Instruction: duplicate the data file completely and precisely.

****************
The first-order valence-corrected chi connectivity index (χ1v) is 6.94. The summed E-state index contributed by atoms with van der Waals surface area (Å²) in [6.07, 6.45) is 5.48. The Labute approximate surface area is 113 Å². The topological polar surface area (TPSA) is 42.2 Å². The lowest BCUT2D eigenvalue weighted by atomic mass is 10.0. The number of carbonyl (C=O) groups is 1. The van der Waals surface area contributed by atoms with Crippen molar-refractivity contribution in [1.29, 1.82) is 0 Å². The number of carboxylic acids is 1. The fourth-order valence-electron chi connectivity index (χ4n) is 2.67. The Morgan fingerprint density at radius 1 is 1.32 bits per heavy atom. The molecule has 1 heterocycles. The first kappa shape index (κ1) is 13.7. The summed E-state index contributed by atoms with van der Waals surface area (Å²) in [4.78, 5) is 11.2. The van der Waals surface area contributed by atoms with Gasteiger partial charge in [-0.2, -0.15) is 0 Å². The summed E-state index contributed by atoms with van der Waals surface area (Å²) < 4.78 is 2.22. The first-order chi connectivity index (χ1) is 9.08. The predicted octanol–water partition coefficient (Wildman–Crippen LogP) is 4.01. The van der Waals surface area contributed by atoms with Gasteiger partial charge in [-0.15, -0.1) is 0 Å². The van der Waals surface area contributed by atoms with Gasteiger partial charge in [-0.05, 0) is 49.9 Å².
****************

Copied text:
The first-order valence-corrected chi connectivity index (χ1v) is 6.94. The summed E-state index contributed by atoms with van der Waals surface area (Å²) in [6.07, 6.45) is 5.48. The Labute approximate surface area is 113 Å². The topological polar surface area (TPSA) is 42.2 Å². The lowest BCUT2D eigenvalue weighted by atomic mass is 10.0. The number of carbonyl (C=O) groups is 1. The van der Waals surface area contributed by atoms with Crippen molar-refractivity contribution in [1.29, 1.82) is 0 Å². The number of carboxylic acids is 1. The fourth-order valence-electron chi connectivity index (χ4n) is 2.67. The Morgan fingerprint density at radius 1 is 1.32 bits per heavy atom. The molecule has 1 heterocycles. The first kappa shape index (κ1) is 13.7. The summed E-state index contributed by atoms with van der Waals surface area (Å²) in [4.78, 5) is 11.2. The van der Waals surface area contributed by atoms with Gasteiger partial charge in [-0.2, -0.15) is 0 Å². The summed E-state index contributed by atoms with van der Waals surface area (Å²) < 4.78 is 2.22. The first-order chi connectivity index (χ1) is 9.08. The predicted octanol–water partition coefficient (Wildman–Crippen LogP) is 4.01. The van der Waals surface area contributed by atoms with Gasteiger partial charge in [-0.15, -0.1) is 0 Å². The van der Waals surface area contributed by atoms with Gasteiger partial charge in [-0.05, 0) is 49.9 Å².